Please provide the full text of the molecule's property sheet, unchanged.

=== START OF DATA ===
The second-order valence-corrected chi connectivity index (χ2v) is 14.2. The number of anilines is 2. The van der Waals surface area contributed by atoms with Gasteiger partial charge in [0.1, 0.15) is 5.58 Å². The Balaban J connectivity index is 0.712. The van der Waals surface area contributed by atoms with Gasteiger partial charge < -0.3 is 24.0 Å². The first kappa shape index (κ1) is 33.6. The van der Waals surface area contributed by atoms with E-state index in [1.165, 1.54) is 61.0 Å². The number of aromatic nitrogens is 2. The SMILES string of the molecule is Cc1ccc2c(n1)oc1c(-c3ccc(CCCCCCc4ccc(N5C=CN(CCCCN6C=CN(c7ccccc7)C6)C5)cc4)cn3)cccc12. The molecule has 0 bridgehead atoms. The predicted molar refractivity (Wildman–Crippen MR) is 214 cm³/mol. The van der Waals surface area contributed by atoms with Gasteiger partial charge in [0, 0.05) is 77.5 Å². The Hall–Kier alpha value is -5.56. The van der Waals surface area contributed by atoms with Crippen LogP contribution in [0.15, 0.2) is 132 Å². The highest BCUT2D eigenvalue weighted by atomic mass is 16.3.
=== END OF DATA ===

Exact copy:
The second-order valence-corrected chi connectivity index (χ2v) is 14.2. The number of anilines is 2. The van der Waals surface area contributed by atoms with Gasteiger partial charge in [0.1, 0.15) is 5.58 Å². The Balaban J connectivity index is 0.712. The van der Waals surface area contributed by atoms with Gasteiger partial charge < -0.3 is 24.0 Å². The first kappa shape index (κ1) is 33.6. The van der Waals surface area contributed by atoms with E-state index in [1.165, 1.54) is 61.0 Å². The number of aromatic nitrogens is 2. The SMILES string of the molecule is Cc1ccc2c(n1)oc1c(-c3ccc(CCCCCCc4ccc(N5C=CN(CCCCN6C=CN(c7ccccc7)C6)C5)cc4)cn3)cccc12. The molecule has 0 bridgehead atoms. The predicted molar refractivity (Wildman–Crippen MR) is 214 cm³/mol. The van der Waals surface area contributed by atoms with Gasteiger partial charge in [0, 0.05) is 77.5 Å². The Hall–Kier alpha value is -5.56. The van der Waals surface area contributed by atoms with Crippen LogP contribution in [0.15, 0.2) is 132 Å². The highest BCUT2D eigenvalue weighted by atomic mass is 16.3.